CBT-I Benefits Go Beyond the ‘I’

New research finds cognitive behavioral therapy for insomnia alleviates other conditions as well.
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Unpacking a Citrus-Melanoma Link

The association between citrus fruit and melanoma should be carefully interpreted.
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When Antibiotics Work…And Don’t

Both patients and healthcare givers can have misperceptions about antibiotics.
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Reflections On An All-Day Walk
By Jeff Venables

Some observations on a day spent “urban hiking.”
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Visiting Nature For Mental Health

Time spent in verdant, natural spaces positively affects the way our brains work.
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Another Trial For Glucosamine

The popular supplement may offer reductions in joint space narrowing; pain, not so much.
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The Clinic

Alternatives to Performance Gels
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How Feet React to Warm Climates
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Water Running for OA
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Easing Back Into Running After Injury
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The Back Page

In 2015, This Is Water

XC Border War

Seen and Heard…
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A Coke Fueled Controversy

Steven N. Blair, PED, FACSM, along with his former colleagues at the Cooper Aerobics Clinic in Dallas, is responsible for groundbreaking studies that establish an extremely strong correlation between exercise and longevity.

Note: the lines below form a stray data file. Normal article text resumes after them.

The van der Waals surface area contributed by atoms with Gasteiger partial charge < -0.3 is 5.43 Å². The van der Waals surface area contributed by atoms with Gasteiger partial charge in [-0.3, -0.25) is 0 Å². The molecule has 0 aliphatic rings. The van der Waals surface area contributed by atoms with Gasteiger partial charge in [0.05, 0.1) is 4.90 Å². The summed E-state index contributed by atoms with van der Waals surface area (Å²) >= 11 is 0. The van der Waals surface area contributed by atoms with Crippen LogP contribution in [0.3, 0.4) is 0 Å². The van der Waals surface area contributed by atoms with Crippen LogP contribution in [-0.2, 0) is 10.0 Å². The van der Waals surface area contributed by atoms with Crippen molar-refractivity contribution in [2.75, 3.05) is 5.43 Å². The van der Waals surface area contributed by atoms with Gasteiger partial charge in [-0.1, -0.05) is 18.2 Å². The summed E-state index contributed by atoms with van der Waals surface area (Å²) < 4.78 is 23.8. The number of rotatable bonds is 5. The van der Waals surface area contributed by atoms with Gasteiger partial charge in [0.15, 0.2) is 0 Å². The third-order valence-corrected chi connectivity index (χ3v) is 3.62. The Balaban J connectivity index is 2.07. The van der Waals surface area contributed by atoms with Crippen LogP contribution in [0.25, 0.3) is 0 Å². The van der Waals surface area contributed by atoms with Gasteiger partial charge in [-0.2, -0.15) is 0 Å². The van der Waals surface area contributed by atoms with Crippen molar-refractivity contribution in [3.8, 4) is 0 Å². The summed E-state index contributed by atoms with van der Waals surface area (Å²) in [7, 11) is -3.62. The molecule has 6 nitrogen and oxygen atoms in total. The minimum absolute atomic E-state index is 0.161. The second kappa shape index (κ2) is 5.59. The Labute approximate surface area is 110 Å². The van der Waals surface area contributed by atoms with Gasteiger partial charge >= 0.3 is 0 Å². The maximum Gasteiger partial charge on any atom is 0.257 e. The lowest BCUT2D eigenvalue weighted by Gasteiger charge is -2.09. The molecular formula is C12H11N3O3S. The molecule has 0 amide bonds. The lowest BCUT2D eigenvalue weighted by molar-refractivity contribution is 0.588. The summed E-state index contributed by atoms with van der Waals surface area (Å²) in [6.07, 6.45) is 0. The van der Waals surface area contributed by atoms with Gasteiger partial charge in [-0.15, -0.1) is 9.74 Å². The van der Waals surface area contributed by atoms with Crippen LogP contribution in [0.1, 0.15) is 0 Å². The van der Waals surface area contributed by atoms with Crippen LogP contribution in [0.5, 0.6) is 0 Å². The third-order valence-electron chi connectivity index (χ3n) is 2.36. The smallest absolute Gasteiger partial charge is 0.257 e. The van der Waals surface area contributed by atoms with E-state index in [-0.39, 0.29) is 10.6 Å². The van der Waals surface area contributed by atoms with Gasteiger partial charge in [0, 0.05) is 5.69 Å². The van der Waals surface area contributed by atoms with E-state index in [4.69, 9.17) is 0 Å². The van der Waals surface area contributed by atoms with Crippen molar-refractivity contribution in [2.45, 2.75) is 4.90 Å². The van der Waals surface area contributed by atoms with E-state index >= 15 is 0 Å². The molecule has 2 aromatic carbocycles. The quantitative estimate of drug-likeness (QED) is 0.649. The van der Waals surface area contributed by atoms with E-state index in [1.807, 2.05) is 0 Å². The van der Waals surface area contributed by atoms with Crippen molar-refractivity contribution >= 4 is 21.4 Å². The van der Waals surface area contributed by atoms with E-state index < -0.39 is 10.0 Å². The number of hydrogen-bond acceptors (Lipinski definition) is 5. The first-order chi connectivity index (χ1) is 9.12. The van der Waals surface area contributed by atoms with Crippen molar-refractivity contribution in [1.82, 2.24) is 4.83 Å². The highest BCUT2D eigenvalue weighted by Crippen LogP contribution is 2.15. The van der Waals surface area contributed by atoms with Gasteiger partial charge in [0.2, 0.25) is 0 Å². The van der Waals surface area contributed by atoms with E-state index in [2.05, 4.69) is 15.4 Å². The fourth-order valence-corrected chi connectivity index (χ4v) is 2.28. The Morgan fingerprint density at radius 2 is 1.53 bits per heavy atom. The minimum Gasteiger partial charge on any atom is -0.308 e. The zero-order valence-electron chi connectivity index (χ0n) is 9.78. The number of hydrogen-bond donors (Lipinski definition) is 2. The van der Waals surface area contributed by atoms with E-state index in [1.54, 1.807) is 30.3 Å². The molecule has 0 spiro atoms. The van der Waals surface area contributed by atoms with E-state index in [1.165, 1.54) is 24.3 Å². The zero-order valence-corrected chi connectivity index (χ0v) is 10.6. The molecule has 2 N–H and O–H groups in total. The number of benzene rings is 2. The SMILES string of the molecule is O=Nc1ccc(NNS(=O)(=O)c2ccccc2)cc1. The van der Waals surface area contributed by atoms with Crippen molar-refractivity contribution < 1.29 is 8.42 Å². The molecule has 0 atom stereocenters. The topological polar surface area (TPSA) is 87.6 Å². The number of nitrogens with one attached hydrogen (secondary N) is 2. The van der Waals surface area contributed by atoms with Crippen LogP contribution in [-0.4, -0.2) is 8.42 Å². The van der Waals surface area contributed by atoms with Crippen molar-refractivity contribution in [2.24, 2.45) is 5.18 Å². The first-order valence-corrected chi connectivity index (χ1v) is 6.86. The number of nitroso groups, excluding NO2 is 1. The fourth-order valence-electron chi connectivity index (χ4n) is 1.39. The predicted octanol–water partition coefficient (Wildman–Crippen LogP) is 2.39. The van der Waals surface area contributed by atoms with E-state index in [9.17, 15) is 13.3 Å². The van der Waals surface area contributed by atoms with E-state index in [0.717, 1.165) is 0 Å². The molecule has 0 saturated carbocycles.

In 1989, Dr. Blair’s seminal paper “Physical Fitness and All-Cause Mortality,” reported to the world the direct relationship between how long you will live and how fit you are by analyzing data from over 13,000 people over more than a decade. It was the one of the first times Big Data so emphatically revealed such a connection.

Now, controversy receiving significant media coverage swirls around his financial relationship to Coca-Cola, which has funded the creation of Blair’s current research group, the Global Energy Balance Network, where he serves as vice president. Last year, Coca-Cola donated $1.5 million to start the nonprofit, the New York Times reports. Records show that the network’s website, gebn.org, is registered to Coca-Cola headquarters in Atlanta, and the company is also listed as the site’s administrator.

The group has issued several bold statements and videos directing attention away from diet and toward exercise in the fight against obesity, and many health experts feel this is directly related to Coke’s public relations efforts to continue selling sugary drinks, despite abundant evidence that they contribute to the country’s obesity crisis. There are more than a few concerns that Dr. Blair might be undermining his previous important work by downplaying the role of caloric intake and dietary choices in managing body weight.

Pushing Away From The Work Desk

The sedentary office is unnatural. We spend so much of our time sitting that it's easy to forget what a recent development this is for humankind. Evidence suggests links between sedentary behavior and musculoskeletal, cardiovascular, metabolic and mental health problems. Now, health officials in the U.K. Are recommending two to four hours of activity during the workday.

According to a new consensus statement published in the British Journal of Sports Medicine, workers in desk-based jobs should aim for at least two hours of standing or light walking as part of their daily routines, ultimately working up to as much as four hours per workday.

Employees should achieve this in part by regularly alternating between seat-based and standing-based work, and the public health experts strongly recommend adjustable, sit-stand desk stations. The advice is based largely on observational studies and cites among the additional benefits of moving more at work improved employee productivity and possible healthcare cost savings.